Rein in advertising to help tackle climate crisis, report urges
Advertising needs to be controlled and changed to reduce its impact on the climate, according to a report released as consumers prepare to spend billions on Black Friday.
Researchers say the promotion of consumerism, materialism and a work-and-spend cycle, and the industry’s role in pushing sales of beef, tobacco, high-polluting SUVs and flights, are all part of that indirect role.
The report says the advertising industry has so far escaped scrutiny about its role in contributing to climate change. Tim Kasser, an emeritus professor of psychology at Knox College in Illinois, who co-authored the report, said there was a body of evidence to show that in order to make progress in addressing and reversing climate and ecological degradation, it would be prudent to rein in and change the practices of the advertising industry.
“This report argues that enough sound empirical evidence exists to support the conclusion that the advertising industry indirectly contributes to climate and ecological degradation through its encouragement of materialistic values and goals, the consumption-driving work and spend cycle, and the consumption of two illustrative products, namely beef and tobacco,” Kasser wrote.
The researchers examined several studies linking exposure to advertising with increased materialism. They say such exposure “heightens the priority people place on materialistic values and goals” and is associated with “negative ecological attitudes and unsustainable behaviours”.
The desire to work longer hours in order to consume more is also laid at the door of advertising. “Advertising leads people to place higher value on consumption of what they see advertised and lower value on having more time available for non-work activities,” the report says.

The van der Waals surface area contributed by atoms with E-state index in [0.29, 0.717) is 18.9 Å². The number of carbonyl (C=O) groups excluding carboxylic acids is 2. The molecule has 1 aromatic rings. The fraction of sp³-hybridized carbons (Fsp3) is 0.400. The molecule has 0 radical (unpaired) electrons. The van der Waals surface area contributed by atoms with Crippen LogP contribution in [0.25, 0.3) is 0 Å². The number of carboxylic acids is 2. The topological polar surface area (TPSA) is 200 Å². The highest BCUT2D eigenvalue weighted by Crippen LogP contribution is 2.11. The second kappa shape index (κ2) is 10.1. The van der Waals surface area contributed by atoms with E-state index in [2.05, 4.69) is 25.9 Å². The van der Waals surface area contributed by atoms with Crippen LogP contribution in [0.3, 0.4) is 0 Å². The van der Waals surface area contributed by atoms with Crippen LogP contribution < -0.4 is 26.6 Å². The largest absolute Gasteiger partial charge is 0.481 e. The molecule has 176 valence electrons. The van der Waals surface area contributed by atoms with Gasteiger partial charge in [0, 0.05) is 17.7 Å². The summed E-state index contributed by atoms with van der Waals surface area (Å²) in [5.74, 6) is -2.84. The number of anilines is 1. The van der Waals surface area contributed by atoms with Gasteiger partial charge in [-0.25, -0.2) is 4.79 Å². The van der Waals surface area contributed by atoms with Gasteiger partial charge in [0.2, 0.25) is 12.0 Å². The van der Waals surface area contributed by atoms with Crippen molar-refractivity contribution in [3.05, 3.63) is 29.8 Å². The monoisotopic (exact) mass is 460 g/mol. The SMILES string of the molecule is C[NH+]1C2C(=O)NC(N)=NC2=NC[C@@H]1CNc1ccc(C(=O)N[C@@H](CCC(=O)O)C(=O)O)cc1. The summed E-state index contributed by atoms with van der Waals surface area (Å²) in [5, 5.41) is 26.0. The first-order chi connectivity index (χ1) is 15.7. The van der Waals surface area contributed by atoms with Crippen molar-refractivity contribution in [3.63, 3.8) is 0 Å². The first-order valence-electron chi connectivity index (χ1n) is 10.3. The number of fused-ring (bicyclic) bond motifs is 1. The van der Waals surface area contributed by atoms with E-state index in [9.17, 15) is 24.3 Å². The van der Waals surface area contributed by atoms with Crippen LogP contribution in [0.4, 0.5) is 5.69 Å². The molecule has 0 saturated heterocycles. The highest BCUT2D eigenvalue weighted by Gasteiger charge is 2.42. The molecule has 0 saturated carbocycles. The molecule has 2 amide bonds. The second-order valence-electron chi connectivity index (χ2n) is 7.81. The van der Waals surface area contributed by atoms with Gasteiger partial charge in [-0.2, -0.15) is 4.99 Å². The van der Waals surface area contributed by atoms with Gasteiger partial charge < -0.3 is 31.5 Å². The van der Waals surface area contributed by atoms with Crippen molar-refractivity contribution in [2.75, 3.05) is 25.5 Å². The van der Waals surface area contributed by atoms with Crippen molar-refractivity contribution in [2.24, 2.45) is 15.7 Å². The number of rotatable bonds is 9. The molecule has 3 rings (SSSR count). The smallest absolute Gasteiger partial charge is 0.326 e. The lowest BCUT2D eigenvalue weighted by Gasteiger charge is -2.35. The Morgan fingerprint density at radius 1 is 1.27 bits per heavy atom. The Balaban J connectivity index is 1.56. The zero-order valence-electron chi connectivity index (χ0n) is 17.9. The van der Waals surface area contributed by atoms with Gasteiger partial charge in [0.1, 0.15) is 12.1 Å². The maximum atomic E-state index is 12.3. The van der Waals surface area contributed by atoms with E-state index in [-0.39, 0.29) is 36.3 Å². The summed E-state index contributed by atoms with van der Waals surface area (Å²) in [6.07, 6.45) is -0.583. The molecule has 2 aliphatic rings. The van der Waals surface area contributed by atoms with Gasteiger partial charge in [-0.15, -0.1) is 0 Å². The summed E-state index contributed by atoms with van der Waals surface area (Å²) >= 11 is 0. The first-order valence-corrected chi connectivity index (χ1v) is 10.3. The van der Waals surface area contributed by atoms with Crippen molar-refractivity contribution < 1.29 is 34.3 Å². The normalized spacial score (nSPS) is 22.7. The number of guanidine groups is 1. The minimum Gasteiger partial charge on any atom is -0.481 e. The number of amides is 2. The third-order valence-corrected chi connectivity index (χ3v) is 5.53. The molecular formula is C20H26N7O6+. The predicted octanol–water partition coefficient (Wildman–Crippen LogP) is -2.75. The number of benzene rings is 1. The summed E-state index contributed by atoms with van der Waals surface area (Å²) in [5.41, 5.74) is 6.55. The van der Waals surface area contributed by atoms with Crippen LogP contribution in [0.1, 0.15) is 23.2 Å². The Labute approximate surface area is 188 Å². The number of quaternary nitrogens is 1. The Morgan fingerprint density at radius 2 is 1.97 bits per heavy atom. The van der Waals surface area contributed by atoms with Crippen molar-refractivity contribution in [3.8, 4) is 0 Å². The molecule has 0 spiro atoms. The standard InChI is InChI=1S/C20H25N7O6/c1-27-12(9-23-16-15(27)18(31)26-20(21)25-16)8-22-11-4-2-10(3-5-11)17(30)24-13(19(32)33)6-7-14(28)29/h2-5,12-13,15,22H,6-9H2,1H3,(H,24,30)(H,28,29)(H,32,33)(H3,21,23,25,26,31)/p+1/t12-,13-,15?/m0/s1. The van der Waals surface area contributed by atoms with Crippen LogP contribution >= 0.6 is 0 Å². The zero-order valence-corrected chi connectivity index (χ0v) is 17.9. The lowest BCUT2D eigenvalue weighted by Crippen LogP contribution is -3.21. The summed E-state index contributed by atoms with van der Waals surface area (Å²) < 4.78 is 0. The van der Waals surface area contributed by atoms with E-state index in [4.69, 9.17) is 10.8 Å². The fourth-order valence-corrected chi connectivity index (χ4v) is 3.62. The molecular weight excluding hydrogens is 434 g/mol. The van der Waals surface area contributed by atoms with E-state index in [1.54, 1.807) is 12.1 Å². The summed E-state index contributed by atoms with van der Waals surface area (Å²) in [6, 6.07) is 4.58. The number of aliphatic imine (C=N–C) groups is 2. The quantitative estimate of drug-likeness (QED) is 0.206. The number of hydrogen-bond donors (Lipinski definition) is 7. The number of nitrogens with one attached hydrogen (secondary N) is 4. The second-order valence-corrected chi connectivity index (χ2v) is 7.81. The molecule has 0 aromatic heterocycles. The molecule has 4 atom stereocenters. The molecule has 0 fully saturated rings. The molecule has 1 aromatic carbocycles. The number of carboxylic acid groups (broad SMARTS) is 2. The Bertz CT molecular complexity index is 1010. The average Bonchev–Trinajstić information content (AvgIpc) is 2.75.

The industry also encourages the purchase of products that have a negative impact on the environment, such as beef and tobacco. “Numerous studies make it clear that raising cattle for beef relies on unsustainable water usage, causes destruction of habitat-providing and carbon-capturing forests, and emits high levels of both greenhouse gases and chemicals such as phosphorus and nitrogen that cause excessive growth of algae in bodies of water,” the report says.
Tobacco production also has a direct impact on the environment. “Each stage in the life cycle of a cigarette, from growing the tobacco to manufacturing the cigarette to smoking the cigarette to disposing of the cigarette, is associated with specific climate and ecological risks: deforestation, chemical pollution of water and soil, CO2 and other noxious emissions.”
Kasser said the correlation between the advertising of tobacco and its consumption was strong enough to have led the WHO to call for a comprehensive ban on tobacco advertising to reduce its consumption.
Stephen Woodford, chief executive of the Advertising Association, said: “Banning advertising of certain parts of the economy is not the answer; applying pressure on systemic change in the way an industry operates is, and recognising that advertising itself will make the best contribution to climate action by helping promoting these critical changes to people and encourage rapid behaviour change.
“At the same time, our own industry needs to make sure its operations have a real net zero impact which is why we have launched Ad Net Zero to reduce the carbon impact of the development, production and distribution of advertising to real net zero by end 2030. This includes the goal of encouraging advertisers and agencies to measure the carbon impact of their campaigns which is a good and proven first step towards reduction.”